Johanna has also led global tobacco-control programmes including the Global Smokefree Partnership; multi-year smokefree and advocacy projects in Vietnam, North Africa, and China; and the development of the Africa Tobacco Control Consortium, a multi-year advocacy programme funded by the Bill and Melinda Gates Foundation. She also piloted workplace-based health promotion programmes with large employers in China and India, including the China Smokefree Worksite initiative. Johanna has vast fundraising experience, which includes securing a number of major grants to support global capacity building and advocacy work.
A dual citizen of the United States and Sweden, Johanna has lived and worked in Europe, Asia and the USA. She is an alumna of Harvard University and the Harvard Business School Advanced Management Programme, and has studied public health at Harvard and Johns Hopkins Bloomberg School of Public Health.
Professor Sinclair Stockman
Professor Sinclair Stockman is currently Chairman, Connected Health Innovation Centre, University of Ulster and Director, Digital Northern Ireland 2020. He is on the Advisory Board of FabLab Ireland, and Advisor to the Health Analytics Collaborative Network and an Associate of the TM Forum (Smart Cities and Health), and European Connected Health Forum.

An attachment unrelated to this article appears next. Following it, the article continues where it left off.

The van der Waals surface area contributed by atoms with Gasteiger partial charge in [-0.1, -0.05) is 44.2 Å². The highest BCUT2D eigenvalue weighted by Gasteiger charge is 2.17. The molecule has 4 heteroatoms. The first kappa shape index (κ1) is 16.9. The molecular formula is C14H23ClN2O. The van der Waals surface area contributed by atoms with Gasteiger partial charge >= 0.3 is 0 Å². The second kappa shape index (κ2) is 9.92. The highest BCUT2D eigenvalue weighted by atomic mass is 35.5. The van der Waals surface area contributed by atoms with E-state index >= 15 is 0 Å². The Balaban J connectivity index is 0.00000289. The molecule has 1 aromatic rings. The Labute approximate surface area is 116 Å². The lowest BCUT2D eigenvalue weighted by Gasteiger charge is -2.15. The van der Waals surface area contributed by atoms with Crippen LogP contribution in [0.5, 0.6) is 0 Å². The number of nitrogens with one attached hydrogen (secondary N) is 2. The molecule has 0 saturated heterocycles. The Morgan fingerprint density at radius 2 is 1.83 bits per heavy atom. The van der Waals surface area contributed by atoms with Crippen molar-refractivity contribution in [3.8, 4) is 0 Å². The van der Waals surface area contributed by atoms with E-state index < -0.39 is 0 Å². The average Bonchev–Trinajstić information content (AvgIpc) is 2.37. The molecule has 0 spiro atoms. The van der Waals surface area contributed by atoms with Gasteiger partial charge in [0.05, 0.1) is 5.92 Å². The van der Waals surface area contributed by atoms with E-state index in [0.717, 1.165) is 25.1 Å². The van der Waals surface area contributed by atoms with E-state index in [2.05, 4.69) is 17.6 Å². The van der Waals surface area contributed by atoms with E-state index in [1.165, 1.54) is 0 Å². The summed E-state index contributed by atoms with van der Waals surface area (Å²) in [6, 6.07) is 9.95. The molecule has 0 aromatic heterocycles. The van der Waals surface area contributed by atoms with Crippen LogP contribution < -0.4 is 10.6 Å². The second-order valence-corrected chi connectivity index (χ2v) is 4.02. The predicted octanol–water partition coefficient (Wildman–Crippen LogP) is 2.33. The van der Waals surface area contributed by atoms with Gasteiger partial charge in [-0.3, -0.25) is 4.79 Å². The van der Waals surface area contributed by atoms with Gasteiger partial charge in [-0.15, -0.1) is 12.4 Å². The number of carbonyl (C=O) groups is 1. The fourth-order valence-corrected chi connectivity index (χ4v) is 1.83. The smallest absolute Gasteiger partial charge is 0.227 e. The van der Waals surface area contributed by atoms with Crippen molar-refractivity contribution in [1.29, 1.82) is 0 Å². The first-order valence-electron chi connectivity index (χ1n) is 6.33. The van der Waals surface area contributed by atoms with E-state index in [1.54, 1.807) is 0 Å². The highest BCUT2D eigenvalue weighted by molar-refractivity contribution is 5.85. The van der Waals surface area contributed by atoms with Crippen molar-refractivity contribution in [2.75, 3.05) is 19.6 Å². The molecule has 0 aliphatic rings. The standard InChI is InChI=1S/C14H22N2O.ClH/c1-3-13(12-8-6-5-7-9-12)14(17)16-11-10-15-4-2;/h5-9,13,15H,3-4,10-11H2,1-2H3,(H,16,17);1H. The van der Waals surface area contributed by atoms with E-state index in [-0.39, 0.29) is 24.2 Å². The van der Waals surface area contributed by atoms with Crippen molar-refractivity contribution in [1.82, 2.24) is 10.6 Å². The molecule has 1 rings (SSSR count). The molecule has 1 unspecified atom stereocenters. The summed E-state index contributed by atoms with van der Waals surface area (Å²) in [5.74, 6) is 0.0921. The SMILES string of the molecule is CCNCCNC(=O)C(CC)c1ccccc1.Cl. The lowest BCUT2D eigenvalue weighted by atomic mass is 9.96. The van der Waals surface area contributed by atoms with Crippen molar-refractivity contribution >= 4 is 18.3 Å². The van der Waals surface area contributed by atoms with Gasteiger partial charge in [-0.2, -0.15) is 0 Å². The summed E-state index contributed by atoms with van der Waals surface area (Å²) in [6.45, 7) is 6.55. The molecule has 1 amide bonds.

Previously, Sinclair was Founder ofActive Minds (Smart business models, with focus on large scale transformation, business and social, enabled by digital technology), Entrepreneur in residence Northern Ireland Science Park as well as various pro bono roles in community development.
Previously he had an extensive career in telecommunications systems as Transformation Programme Director for BT Group, Group CIO BT, and President BT Global Services Systems and Networks, responsible for systems programme management across the group. He was also Chairman of the Digital City Exchange ands BT company champion for deployment of digital technology to support recovery following natural disasters.
Sinclair has served on the Advisory Board of the UN Digital He@lthInitiative and Advisor to the UN Broadband Commission for Digital Development. The primary focus of his current work is help organisations, communities and companies to realize maximum benefit from exploitation of the rapidly evolving global digital platform.
He is a graduate in Mathematics from the University of Oxford, and gained a doctorate in relativistic quantum theory from Queens, Belfast. He is a Visiting Professor at the University of Ulster.